Author Holds Monopoly on Outdoors Book Signing

I apologize if you have to click to see the photos; I've been trying to get them to attach properly for two days of hellish glitching.

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 Image heavy! Some photos taken by me, but if you see me actually in the picture I'd bet it was taken by Emily.
SLIGHTLY OFF THE MARK

                Planning something outside is always a dangerous prospect, especially in the Midwest. My fiancĂ©e and I have discussed having our wedding at the Gene Stratton Porter Memorial site, where I once attended a beautiful wedding in perfect weather. Of course, I usually avoid weddings, and I’m still holding out the hopes that we could phone ours in from a tropical beach. The world’s first ever teleconferenced wedding? Why not?

The point is, I don’t have a lot of weddings to compare that one to, but we were outdoors, in a beautiful garden, and no one got pooped on by a bird (Or any other animal). What else can you ask for?

Still, when planning an outdoor event in Indiana you have to be prepared for everything, including treating guests for frostbite or heat exhaustion – sometimes on the same day. So, while having two writers get married near the former home of Noble County’s most famous author may seem romantic, it has its hazards. In keeping with the stormy nature of my first novel, I wonder if we’d have to post spotters in case waterspouts bear down on us across Sylvan Lake.

You could argue that having a book signing outside would be even more hazardous – one little shower, and your inventory is ruined. Still, I’d hoped to be the first author ever to hold an outside book signing.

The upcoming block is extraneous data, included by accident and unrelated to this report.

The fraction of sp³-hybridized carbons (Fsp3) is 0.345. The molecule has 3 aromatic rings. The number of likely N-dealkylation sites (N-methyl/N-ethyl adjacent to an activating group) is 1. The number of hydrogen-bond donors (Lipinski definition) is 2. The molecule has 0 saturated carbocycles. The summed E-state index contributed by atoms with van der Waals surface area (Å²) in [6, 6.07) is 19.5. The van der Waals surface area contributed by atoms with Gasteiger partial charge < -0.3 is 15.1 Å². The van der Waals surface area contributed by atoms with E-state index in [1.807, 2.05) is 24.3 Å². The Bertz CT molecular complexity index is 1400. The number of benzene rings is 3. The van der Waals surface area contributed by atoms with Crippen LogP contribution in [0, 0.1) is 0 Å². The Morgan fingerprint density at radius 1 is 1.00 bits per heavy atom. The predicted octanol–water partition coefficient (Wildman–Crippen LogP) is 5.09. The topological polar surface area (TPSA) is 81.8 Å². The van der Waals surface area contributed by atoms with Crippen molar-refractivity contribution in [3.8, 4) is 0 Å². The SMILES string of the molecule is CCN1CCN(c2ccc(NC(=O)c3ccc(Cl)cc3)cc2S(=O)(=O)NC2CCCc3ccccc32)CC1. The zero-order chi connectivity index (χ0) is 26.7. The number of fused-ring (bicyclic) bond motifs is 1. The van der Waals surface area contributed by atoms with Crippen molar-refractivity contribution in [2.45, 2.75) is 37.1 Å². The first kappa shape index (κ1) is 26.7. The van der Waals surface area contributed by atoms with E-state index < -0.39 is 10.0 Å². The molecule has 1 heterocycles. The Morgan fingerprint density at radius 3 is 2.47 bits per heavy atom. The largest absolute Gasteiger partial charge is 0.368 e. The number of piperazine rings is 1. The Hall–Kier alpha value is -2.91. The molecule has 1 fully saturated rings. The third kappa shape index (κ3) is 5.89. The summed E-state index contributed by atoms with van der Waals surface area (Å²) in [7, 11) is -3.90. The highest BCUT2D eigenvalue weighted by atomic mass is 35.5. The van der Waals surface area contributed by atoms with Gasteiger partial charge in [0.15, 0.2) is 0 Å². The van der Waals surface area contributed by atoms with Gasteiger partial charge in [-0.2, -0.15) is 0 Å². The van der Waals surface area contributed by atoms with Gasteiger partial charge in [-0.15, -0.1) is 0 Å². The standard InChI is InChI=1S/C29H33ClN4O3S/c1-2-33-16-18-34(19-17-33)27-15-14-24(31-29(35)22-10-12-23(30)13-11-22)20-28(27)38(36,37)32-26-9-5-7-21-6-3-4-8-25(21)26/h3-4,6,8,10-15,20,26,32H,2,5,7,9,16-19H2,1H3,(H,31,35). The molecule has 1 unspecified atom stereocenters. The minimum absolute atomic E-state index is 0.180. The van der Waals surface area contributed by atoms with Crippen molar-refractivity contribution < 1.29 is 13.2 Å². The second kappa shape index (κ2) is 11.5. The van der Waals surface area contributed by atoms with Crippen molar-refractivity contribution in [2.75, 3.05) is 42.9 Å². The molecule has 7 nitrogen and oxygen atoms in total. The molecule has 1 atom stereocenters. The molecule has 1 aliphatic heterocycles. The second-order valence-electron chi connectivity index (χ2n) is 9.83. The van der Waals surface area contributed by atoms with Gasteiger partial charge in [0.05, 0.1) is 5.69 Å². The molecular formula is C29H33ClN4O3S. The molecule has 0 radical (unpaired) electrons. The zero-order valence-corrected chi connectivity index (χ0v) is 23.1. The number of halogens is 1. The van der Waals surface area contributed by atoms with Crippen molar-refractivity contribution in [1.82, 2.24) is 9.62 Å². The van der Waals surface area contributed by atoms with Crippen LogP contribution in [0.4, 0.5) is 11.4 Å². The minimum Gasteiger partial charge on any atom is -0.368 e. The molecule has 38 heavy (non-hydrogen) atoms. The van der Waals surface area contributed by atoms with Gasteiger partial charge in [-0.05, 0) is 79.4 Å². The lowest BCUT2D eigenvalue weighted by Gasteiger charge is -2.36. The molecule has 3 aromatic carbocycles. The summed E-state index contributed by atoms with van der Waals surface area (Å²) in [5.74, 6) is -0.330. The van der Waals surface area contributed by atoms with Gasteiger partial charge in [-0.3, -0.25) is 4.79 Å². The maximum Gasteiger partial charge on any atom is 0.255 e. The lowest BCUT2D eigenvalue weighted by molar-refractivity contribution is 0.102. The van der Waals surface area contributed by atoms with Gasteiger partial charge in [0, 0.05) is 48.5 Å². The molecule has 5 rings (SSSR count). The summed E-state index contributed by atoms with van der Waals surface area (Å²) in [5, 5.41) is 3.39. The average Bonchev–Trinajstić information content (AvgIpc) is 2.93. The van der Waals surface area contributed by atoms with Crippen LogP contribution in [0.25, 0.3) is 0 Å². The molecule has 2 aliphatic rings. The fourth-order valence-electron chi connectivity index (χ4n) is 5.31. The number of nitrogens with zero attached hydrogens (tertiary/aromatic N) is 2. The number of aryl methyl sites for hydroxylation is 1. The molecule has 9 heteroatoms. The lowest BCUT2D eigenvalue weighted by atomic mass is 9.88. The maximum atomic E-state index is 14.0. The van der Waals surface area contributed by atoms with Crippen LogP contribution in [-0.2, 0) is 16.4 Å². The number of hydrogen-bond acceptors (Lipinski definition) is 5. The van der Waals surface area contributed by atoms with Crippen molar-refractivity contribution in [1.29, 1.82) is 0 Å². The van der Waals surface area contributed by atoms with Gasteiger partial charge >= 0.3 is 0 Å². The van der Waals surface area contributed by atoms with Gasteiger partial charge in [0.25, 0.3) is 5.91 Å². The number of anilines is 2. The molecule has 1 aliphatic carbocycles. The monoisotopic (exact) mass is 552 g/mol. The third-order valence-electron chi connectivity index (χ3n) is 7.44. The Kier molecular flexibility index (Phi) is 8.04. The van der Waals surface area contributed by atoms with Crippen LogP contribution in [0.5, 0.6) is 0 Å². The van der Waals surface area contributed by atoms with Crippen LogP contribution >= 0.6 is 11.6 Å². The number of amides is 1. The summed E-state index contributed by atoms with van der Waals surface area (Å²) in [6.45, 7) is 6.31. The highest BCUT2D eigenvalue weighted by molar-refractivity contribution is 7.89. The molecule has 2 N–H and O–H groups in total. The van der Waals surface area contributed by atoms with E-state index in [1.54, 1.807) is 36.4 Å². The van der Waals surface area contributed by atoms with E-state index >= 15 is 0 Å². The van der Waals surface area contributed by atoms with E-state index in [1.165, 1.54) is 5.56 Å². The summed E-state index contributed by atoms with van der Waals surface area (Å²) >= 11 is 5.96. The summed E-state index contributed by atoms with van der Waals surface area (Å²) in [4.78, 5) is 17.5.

A quick internet search revealed that other people have, indeed, held outdoor book signings. But I’ll bet none of them did it while a giant monopoly game went on in front of them.


Someone approached me with the idea of doing my first signing at, appropriately, the First Friday event in July. Albion has activities around the courthouse square through most of the year on – wait for it – the first Friday of every month. I begged off at first, because while I ordered books, they weren’t to arrive for 3-4 weeks. When they got here two weeks ahead of time I’d run out of excuses that didn’t include the term “broiling under a hot sun”, so I signed on.


The view from my area as one of the Monopoly games gets underway at "Go". The folks to the left are from a bakery here in town, and as the afternoon went on had to send to the shop for more baked goods to sell. The lemon shake-up/snow cone people were in the opposite direction, beside the old police booth that, naturally, served as the Monopoly "Jail".
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Then I realized there might not be enough books left over. How was I to know someone would want my signature and not be a bank teller? I ordered fifteen more copies, confident in the knowledge that there was absolutely no way they’d arrive in time, and thus began the single most stressful week of my life since my divorce was finalized.

What do you need for a book signing? Well, books. Also, a table and chairs, although many authors claim the best method is to get up and stand in front of their signing table. Also needed was, in my case, a canopy. But that was okay, I already had one that I’d loaned to my daughter. Couldn’t be anything else, right?

So wrong.